OUR friends at The Atlantic Monthly, in their "Word Watch" column, have drawn attention to a new term: clutter buddy. This is a noun for a person who helps another person cope with accumulated personal possessions. In the mode of today's many support movements, there are now clutter clinics, clutter hot lines, de-clutter guidebooks, and recovering clutterers. The anti-clutter movement of the '90s is antidotal to the acquisitiveness of the '80s.
Clutter implies disorder, a jumble; it is related to "clot," an aggregation that may obstruct the flow of an activity. In addition to its personal, self-help context, clutter has political, economic, and social applications.
Bill Clinton, for instance, is facing a cluttered presidency. Foreign affairs are intruding upon his preferred agenda. He does not yet have a program for Bosnia with an action trigger to pull. He has not prepared the alignment on Bosnia with Western European leaders like the one James Baker III had prepared for George Bush and the Iraq showdown. The North American Free Trade Agreement is faltering.
Like most Democratic presidents, Clinton is domestically oriented. But even here he has made a jumbled start. With his second-thought approach to gays in the military, he has pleased neither side on the issue and has set astir the services he would have to rely upon for a military initiative in a place like Bosnia. On the jobs front, he overpromised during the campaign and is now facing the drag of an oversluggish economic recovery. Health-care reform looks as if it will cost more than he had counted on.
In fairness to Clinton, any presidency's threads can be very hard to draw together. And Clinton needs time to shift from the style and compass of a governor to the demands of a superpower executive.
Businesses are into anti-clutter mode. IBM has just hired Gerald Czarnecki to reprogram its personnel and administration practices; he is expected to take an "unsentimental" approach to IBM's cushy workplace. Kodak's chairman Kay R. Whitmore appears to be dithering over his troubled company's strategy.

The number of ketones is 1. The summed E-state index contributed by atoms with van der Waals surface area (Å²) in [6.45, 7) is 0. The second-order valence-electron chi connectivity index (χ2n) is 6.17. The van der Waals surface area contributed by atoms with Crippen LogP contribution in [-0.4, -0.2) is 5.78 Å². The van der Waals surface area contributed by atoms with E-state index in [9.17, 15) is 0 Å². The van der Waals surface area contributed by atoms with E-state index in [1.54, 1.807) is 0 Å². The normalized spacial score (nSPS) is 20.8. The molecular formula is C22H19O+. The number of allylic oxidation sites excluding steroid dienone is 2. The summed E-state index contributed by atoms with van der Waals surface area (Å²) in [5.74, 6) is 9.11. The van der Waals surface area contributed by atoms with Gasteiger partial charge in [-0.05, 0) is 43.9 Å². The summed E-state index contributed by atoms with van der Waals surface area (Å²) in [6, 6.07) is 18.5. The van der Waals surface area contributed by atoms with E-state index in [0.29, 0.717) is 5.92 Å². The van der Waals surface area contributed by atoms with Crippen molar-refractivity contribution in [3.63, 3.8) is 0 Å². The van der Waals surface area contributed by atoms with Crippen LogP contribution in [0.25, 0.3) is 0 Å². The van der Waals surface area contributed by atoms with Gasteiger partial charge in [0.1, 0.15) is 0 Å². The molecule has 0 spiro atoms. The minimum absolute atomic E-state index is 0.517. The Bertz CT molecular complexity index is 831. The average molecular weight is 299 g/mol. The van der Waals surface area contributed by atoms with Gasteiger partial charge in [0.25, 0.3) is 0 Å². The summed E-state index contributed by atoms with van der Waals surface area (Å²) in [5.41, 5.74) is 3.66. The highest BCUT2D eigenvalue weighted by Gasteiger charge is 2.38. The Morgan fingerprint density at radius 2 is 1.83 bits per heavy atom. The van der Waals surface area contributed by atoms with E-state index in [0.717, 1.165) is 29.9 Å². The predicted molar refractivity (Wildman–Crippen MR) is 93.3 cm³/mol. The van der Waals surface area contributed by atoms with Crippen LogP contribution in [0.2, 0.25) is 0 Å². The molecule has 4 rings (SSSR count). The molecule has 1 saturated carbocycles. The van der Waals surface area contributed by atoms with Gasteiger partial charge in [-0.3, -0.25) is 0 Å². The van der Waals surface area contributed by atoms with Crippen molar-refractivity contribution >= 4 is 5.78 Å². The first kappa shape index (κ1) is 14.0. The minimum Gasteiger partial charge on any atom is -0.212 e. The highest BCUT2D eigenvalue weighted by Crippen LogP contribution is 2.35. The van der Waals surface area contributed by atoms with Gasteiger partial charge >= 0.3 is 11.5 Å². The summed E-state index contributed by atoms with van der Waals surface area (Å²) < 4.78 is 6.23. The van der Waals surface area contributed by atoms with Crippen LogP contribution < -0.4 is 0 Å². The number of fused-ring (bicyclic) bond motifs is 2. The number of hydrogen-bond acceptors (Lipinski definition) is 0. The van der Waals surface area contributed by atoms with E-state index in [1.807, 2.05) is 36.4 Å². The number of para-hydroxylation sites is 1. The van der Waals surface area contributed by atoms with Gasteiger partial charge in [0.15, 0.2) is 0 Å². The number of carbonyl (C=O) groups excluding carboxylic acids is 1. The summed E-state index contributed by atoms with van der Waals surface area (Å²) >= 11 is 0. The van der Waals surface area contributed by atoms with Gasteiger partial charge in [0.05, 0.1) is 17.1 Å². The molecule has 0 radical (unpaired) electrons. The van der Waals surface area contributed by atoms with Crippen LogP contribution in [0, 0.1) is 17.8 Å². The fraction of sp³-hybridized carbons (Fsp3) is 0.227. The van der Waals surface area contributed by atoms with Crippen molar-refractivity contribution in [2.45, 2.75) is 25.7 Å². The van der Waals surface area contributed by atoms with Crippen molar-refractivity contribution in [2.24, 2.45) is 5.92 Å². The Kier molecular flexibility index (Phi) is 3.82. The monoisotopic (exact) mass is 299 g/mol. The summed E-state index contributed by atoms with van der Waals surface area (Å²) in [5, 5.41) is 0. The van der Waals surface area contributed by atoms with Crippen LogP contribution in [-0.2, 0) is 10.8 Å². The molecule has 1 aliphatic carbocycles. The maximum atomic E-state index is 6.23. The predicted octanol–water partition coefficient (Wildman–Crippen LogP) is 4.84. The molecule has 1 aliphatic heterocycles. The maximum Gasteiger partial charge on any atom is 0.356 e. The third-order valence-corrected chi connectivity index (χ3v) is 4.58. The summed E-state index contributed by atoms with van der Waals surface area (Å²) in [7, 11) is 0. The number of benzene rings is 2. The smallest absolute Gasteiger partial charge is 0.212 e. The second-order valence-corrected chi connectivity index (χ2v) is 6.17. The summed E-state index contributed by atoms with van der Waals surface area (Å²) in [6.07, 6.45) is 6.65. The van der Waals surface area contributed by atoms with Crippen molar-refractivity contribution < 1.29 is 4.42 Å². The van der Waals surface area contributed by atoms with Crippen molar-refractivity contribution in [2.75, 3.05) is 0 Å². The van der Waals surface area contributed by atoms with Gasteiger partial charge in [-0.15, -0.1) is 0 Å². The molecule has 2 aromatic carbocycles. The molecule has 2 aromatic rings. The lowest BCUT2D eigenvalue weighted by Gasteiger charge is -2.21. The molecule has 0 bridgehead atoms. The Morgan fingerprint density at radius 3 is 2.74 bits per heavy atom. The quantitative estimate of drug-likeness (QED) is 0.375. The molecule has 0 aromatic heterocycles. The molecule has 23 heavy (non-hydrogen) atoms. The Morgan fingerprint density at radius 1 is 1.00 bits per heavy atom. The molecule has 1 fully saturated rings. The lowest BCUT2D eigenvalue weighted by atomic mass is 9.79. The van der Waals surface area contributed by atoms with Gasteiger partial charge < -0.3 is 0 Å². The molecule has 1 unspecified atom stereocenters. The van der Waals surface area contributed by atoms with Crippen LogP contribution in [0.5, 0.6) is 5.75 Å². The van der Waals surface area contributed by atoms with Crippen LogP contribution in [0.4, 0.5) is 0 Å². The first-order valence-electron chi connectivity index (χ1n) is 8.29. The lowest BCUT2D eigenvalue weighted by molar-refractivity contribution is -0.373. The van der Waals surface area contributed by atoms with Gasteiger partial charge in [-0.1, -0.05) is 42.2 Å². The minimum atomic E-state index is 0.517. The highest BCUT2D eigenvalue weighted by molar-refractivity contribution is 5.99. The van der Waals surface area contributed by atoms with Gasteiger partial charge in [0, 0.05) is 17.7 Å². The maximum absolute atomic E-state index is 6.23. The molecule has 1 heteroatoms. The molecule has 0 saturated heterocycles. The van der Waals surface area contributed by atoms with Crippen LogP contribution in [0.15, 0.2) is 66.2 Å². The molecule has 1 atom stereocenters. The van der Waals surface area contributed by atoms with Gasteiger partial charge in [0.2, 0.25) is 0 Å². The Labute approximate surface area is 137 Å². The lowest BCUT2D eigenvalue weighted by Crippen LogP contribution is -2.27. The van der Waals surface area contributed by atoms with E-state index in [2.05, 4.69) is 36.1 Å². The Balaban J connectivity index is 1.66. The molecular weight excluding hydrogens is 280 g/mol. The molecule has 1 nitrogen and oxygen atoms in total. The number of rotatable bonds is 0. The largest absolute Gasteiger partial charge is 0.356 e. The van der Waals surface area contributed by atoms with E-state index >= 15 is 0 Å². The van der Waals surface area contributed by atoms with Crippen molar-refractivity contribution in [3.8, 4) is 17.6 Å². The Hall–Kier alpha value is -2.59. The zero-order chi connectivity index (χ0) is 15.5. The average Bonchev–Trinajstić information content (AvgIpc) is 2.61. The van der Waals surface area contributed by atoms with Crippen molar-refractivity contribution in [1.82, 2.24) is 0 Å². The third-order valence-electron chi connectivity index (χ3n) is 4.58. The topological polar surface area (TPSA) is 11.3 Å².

Clutter is essentially mental in nature. This can be seen when we observe how tightly clutter can be held for the "comfort" it affords, or how intensely it can be resented for obstructing our view or impeding our progress.
The best de-cluttering agent is a clear direction and a predispostion to action. In moving forward we leave behind what is no longer needed.
The best argument for de-cluttering is not that a jumbled room or organization evidences some moral failure but that, pragmatically, it is better to clean the slate and to get ready for progress.
Political systems feed on clutter. Boston, for example, is not the cleanest of cities. When six men stand idle at a work site while only one man is working, one can observes how patronage or job-generating systems can depend on never quite finishing the job.
Clutter may reflect unmanaged time rather than disordered things. Clutter gathered for recyling can have value.
The French penchant for order, administrative and otherwise, can be annoying to the non-French. But it must be appreciated too, as in the French culinary step called mise en place: All ingredients needed for a dish are prepared and assembled beforehand so the cooking can be done with dispatch; without this practice, the high level of French cooking could not be reached.
Americans prefer an improvisational approach to order, which is something of a contradiction. They value informality and take great pains to appear offhanded. At the moment, the de-clutter movement finds a companion austerity movement in fashion - austerity both in the latest look of clothes and in the management of fashion operations.
People and organizations tend to be defensive about their clutter. Clutter may at times be no more than a skin that should be shed, and this implies a moment of vulnerability. Clutter itself can be a defensive deployment for resisting change.
All this is to say that clutter is not usually what it appears to be, and that it implies a readiness for a new ordering concept.